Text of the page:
In classical inheritance, the programmer writes a class, which defines an object. Multiple objects can be instantiated from the same class, so you have code in one place which describes several objects in your program. Classes can then be organized into a hierarchy, furthering code reuse. More general code is stored in a higher-level class, from which lower level classes inherit. This means that an object is sharing code with other objects of the same class, as well as with its parent classes.
There may not be a hard and fast rule as to why prototypal inheritance is an advantageous form of code-reuse. Code reuse itself is advantageous, and prototypal inheritance is a sensible way of going about it. You might argue that prototypal inheritance is a fairly simple model of code reuse, and that code can be heavily reused in direct ways. But classical languages are certainly able to accomplish this as well.
Sidenote: @Andrew Hedges makes a good point, that there are actually many prototypal languages. It’s worth noting that these others exist, but also worth noting that none of them are anything close to mainstream. NewtonScript seemed to have some traction for a while, but died with its platform. It’s also possible to extend some modern languages in ways which add prototypal capabilities.
A prototype-based language, does not make the distinction of classes vs objects: it simply has objects. A prototype-based language has the notion of a prototypical object, an object used as a template from which to get the initial properties for a new object. Any object can specify its own properties, either when you create it or at run time. In addition, any object can be associated as the prototype for another object, allowing the second object to share the first object’s properties.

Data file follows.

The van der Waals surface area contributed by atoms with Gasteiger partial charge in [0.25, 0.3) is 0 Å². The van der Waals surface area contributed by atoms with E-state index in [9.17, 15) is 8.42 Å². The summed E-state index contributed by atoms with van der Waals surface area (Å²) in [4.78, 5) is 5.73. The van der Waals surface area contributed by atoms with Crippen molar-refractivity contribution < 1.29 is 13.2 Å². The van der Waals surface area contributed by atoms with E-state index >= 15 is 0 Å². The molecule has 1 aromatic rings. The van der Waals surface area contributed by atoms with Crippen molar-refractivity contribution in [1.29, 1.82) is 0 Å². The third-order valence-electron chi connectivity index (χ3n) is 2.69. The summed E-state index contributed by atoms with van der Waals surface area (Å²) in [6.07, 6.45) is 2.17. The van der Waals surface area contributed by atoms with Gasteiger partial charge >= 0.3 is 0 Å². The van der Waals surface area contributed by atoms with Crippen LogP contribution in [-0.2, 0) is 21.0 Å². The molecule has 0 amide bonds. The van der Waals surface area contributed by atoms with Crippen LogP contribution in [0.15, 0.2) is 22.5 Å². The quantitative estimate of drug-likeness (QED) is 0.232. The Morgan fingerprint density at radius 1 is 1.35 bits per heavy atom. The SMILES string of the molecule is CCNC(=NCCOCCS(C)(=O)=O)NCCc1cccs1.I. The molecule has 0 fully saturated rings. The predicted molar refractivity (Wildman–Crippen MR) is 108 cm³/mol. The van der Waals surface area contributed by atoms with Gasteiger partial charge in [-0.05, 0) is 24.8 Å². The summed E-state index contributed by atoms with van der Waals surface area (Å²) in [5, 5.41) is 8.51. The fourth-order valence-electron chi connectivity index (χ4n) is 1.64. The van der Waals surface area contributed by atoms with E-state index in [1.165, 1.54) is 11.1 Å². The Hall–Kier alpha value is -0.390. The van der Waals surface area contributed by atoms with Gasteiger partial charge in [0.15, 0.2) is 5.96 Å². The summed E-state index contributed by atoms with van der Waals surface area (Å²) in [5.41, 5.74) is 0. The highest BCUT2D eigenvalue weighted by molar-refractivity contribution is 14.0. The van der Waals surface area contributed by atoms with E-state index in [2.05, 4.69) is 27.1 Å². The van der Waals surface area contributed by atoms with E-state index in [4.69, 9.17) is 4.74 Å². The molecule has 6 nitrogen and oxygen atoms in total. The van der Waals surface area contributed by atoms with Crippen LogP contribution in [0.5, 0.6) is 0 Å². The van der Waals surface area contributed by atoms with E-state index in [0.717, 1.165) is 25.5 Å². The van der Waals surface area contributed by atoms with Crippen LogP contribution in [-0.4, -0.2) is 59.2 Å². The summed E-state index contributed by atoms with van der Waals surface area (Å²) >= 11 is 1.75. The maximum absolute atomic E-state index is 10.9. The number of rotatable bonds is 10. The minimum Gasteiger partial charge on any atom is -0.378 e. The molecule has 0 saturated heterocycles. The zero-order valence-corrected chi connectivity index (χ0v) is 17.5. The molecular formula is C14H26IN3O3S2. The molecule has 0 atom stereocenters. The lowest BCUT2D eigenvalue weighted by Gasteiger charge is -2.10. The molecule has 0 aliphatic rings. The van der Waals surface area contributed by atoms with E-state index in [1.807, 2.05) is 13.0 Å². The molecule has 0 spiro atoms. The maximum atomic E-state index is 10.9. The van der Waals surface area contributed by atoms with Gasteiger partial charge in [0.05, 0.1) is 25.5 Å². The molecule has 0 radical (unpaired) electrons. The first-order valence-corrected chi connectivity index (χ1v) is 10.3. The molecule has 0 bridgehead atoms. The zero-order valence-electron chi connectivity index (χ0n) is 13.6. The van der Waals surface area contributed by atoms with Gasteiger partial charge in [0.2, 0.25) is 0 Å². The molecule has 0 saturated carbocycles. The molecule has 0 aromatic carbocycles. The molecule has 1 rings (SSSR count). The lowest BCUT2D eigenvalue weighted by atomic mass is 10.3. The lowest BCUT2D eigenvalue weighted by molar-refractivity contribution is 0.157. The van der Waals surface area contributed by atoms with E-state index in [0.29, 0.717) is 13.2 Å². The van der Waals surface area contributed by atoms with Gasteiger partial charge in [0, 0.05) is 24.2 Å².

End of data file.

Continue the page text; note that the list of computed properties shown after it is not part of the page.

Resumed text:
Prototype-based programming is a style of object-oriented programming where classes are not present, and behavior reuse (or inheritance in class-based languages) is performed by cloning existing objects that serve as prototypes.
The advantage/disadvantage is that, we can create new kinds of objects at run time without need for defining classes (static code). Like most features it is upto the developer to turn it to a advantage/disadvantage.
Above is possible because objects are essentially functions in java script (closures too).
Instead of declaring a class structure, you can create objects of the same type, and add to their definition any time you like using the object’s prototype.
It’s more flexible than the normal way of doing things.
You may get the object from just about anywhere; your own code, from the network, from the database, from external linkage and so on.